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Top 20 Star Wars Graphic Novels, Part 4 of 4

Mike Pawuk

Lastly, below are my top five Star Wars graphic novels/series published by Dark Horse Comics—they are in no particular order except for the last three – which are my personal top picks. Dark Horse Comics has done a phenomenal job with the Star Wars license, and though the acquisition of Star Wars by Disney Studios has opened up a lot of questions about the future of the Star Wars license at Dark Horse, they have hands down done a great job with it, creating almost 22 years worth of space fantasy stories set “A Long Time Ago in a Galaxy Far, Far Away…”

dark horse star wars dark empire issue 2d Top 20 Star Wars Graphic Novels, Part 4 of 4

Part 1 | Part 2 | Part 3 | Part 4

5) Star Wars Omnibus: Boba Fett. 496 pp. 2010. 978-1-59582-418-9.
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Every genre loves the man of mystery, and Boba Fett has always been a fan-favorite since his appearance in The Empire Strikes Back. Collected in this economical collection are a variety of stories featuring everyone’s favorite mysterious bounty hunter. My favorite stories are Bounty on Bar-Kooda and When the Fat Lady Swings by writer John Wagner and artist Cam Kennedy, but the collection is perfect for those who like their Star Wars adventures with a heaping helping of spaghetti western-style action.

4) Star Wars: Agent of the Empire – Iron Eclipse. 2012. 128 pp. 978-1-59582-950-4.
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This is set at the height of the Empire, when diplomacy is needed rather than a show of Imperial might. There’s only one man for the job: Cross. Jahan Cross. Jahan Cross is an Imperial Intelligence officer, AKA the Imperial equivalent of James Bond. Expect plenty of action, adventure, and more excellent writing by John Ostrander, who proves he’s one of the best writers for Star Wars.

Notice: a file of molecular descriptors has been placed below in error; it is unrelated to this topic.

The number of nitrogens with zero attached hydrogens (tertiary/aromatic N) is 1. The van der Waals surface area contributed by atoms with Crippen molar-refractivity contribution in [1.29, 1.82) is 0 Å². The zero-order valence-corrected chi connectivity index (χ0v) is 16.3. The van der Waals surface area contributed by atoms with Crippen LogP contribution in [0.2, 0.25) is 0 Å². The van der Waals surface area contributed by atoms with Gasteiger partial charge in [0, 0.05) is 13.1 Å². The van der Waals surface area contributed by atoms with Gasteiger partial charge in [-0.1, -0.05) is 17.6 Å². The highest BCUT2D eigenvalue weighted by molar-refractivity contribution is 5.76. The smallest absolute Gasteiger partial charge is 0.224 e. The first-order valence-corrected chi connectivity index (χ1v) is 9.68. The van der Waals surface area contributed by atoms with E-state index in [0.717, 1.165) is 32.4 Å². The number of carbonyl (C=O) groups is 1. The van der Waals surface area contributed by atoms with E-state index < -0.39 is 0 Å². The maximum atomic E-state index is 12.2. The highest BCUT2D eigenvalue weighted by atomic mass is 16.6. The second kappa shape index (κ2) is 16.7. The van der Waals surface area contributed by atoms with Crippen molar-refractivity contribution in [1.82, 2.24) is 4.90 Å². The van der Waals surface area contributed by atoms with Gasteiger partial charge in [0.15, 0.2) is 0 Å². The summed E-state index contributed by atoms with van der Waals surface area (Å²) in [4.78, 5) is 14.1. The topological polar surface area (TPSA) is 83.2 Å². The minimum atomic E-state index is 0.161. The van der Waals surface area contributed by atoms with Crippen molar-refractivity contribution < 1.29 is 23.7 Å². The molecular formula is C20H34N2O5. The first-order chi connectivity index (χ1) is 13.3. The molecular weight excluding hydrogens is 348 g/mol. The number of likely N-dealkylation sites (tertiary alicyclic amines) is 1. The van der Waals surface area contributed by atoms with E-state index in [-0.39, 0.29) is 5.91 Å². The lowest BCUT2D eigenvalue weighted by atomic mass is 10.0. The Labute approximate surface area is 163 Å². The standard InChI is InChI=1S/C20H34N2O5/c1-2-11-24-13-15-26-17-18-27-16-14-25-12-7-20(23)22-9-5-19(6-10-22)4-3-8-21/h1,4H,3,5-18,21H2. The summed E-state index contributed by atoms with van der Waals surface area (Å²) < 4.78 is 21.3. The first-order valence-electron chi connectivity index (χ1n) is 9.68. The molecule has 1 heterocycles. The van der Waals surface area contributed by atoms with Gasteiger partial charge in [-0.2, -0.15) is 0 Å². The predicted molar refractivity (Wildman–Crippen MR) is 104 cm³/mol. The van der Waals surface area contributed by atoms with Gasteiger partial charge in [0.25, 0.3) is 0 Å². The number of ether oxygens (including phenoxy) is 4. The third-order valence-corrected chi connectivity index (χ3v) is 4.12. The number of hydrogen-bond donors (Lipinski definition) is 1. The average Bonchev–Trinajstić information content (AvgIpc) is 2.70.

3) Star Wars: Legacy
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In this story, set 125 years after the Return of the Jedi, meet Cade Skywalker—fallen Jedi in hiding and descendant of Luke Skywalker. After the Jedi temple and his own father were destroyed by a reorganized Sith army, Cade goes into hiding. A bounty hunter and pirate, Cade is joined by his companions Jariah Syn and Deliah Blue and has turned his back on his heritage of a Jedi. Meanwhile, the galaxy is up for grabs between the powers of the New Republic, a still-thriving Empire, and a returned Sith under the leadership of the enigmatic Darth Krayt. Cade may try to escape his destiny, but the problem with being a Skywalker is that destiny will always find you. Pure gold by the team of John Ostrander and Jan Duursema. Frankly, I think John Ostrander should be the one writing the script for Episode VII.
Vol. 1: Broken. 2007. 144 pp. 978-1-59307-716-7.
Vol. 2: Shards. 2008. 176 pp. 978-1-59307-879-9.
Vol. 3: Claws of the Dragon. 2008. 144 pp. 978-1-59307-946-8.
Vol. 4: Alliance. 2008. 104 pp. 978-1-59582-223-9.